At first sight, it looked like an April Fools’ story. The US Department of Justice is seeking to extradite a day-trader from Hounslow to stand trial on charges that he brought the US stock market briefly to its knees on 6 May 2010. Navinder Singh Sarao is accused of using a computerised share-trading program to manipulate the market for S&P 500 futures contracts on the Chicago Mercantile Exchange, thereby adding (so the prosecution alleges) to wider selling pressure that caused the Dow Jones industrial average to plunge briefly by 6% before bouncing back.
In that short interval, stocks in huge companies such as Procter & Gamble dropped by 25% and established companies such as General Electric and Accenture briefly traded as penny shares. The British courts, not to mention the rest of us, are invited to believe that this mayhem was caused by a 36-year-old geek in the bedroom of his parents neat semi-detached house under the Heathrow flight path.
There are, it seems to me, only two possible interpretations of this. One is that Mr Sarao is indeed responsible for the chaos. The other is that the US authorities have no real idea who is responsible, but need to make an example of somebody and Mr Sarao will do nicely. Either way, we are left with a really alarming conclusion, namely that we have constructed a world that is totally dependent on systems that are a) astonishingly fragile and unpredictable, and b) incomprehensible not only to the average citizen but to those who are supposed to regulate them…
As I’ve observed, Peter Kosminski’s wonderful adaptation of Hilary Mantel’s novels has lots of contemporary resonances. In today’s Guardian the paper’s Economics Editor, Larry Elliott, picks up on some of the points the series makes about economics and social mobility. Sample:
What the small screen adaptation can’t really capture from Wolf Hall and the follow-up volume, Bring Up The Bodies, is the book’s broader themes. Mantel’s Cromwell tells us a lot about power and intrigue at the Tudor court. But he also tells us about class, the rise of capitalism and an economy in flux.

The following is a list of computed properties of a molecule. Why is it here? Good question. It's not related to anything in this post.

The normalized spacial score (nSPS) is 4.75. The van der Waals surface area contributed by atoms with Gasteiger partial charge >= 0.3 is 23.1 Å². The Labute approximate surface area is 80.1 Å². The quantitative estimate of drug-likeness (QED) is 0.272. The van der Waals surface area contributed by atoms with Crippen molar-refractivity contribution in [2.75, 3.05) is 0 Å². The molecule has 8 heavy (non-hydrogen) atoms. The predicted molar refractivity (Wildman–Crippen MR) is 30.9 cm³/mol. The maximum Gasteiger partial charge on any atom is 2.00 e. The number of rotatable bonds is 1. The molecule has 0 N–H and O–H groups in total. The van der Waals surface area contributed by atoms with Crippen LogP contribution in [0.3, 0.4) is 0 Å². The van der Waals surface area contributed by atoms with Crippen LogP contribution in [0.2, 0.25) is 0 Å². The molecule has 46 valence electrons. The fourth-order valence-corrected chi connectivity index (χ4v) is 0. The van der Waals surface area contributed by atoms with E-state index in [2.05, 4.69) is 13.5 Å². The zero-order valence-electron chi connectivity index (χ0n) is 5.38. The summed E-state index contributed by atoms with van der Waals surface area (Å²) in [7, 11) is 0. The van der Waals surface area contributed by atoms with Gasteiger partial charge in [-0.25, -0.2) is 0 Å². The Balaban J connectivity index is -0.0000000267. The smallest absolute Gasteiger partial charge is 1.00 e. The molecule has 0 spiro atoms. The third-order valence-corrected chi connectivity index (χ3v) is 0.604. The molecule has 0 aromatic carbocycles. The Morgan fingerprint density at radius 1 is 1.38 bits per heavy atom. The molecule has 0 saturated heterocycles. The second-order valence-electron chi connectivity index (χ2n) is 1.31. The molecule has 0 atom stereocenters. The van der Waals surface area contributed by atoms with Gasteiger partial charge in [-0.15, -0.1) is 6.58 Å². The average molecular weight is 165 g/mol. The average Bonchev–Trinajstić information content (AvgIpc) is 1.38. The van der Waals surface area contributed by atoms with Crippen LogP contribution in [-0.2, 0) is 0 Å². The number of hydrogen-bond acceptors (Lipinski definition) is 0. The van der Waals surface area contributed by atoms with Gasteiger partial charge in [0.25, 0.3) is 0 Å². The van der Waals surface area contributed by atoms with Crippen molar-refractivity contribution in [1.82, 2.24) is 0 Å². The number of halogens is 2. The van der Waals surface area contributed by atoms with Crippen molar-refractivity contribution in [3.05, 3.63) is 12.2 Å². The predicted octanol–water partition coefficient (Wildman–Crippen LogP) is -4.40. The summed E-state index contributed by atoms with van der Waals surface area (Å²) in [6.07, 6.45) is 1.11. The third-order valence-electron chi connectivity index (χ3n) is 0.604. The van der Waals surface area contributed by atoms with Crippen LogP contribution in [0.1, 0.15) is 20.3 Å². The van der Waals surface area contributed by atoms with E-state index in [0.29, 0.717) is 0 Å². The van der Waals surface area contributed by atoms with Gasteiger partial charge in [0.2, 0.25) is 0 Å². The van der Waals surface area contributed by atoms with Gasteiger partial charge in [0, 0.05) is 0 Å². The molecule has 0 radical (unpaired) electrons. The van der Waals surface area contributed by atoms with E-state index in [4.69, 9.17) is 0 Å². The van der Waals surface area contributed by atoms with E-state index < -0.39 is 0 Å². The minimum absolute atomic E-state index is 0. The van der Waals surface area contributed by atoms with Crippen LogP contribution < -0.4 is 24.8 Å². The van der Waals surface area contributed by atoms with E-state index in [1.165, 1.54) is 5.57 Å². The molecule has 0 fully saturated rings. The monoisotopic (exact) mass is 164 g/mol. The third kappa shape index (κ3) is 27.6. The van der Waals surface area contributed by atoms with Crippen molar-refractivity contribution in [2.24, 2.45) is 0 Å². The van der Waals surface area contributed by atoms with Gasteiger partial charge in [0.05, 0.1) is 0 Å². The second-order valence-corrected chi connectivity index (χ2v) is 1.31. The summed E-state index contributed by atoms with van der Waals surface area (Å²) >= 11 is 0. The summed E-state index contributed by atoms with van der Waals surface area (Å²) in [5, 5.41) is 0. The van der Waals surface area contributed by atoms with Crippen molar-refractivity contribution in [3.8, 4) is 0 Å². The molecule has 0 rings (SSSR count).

The period of transition from feudalism to modern capitalism was long. Economic growth in the 16th century barely kept pace with the growing population. The economy had its ups and down but broadly flatlined between 1500 and 1600. More than two centuries would pass before the advent of the wave of technological progress associated with the start of the industrial revolution.
Even so, the economy was gradually being transformed. Cromwell was not a member of the old aristocratic families: a Suffolk or a Norfolk. He was a blacksmith’s son from Putney made good. Like his patron, Cardinal Wolsey, he did not have a privileged upbringing but had talent and ambition. Karl Marx would have seen Cromwell as a classic example of the new bourgeoisie. Mantel draws a contrast between the fanatically devout Thomas More and the worldly wise Cromwell: the one settling in for a day’s scourging, the other off to get the day’s exchange rate in the City’s Lombard Street, where all the big banking houses had their home.
The inference is clear. Men like More are the past. A new breed of men, pragmatic and servants of the state not the church, are on the rise. “He can converse with you about the Caesars or get you Venetian glassware at a very reasonable rate. Nobody can better keep their head, when markets are falling and weeping men are standing on the street tearing up letters of credit.”
This, of course, is fiction not fact. But the challenge to the status quo from men like Cromwell was real enough…
A key factor in the story, of course, is the fact that Cromwell was an early Protestant. Elliott goes on to draw on the work of David Landes who argued in The Wealth and Poverty of Nations, that the challenge to the Vatican from the new religion was a major influence because it signified the dawning of a more secular age.
Once he had made Henry supreme over the Church of England and disposed of Anne Boleyn, he set to work on the Dissolution of the Monasteries.
Rather like the privatisation programme of the 1980s, the main reason for the assault on the monasteries was financial: Henry was short of money and wanted the funds to fight his expensive wars. Cromwell could justify what was effectively the enforced nationalisation of church lands by pointing to the corruption of the monastic ideal, but this was of secondary importance.
Nothing really changes. Governments always seem to be short of money. A modern Cromwell charged with sorting out the public finances might conclude that the financial sector – rich, arrogant and with a lamentable record of corruption – was ripe for the picking. No question: if Cromwell was alive today, the former chief executive of HSBC, Stephen Green, would be in chains in the Tower and the Dissolution of the Banks would be in full swing.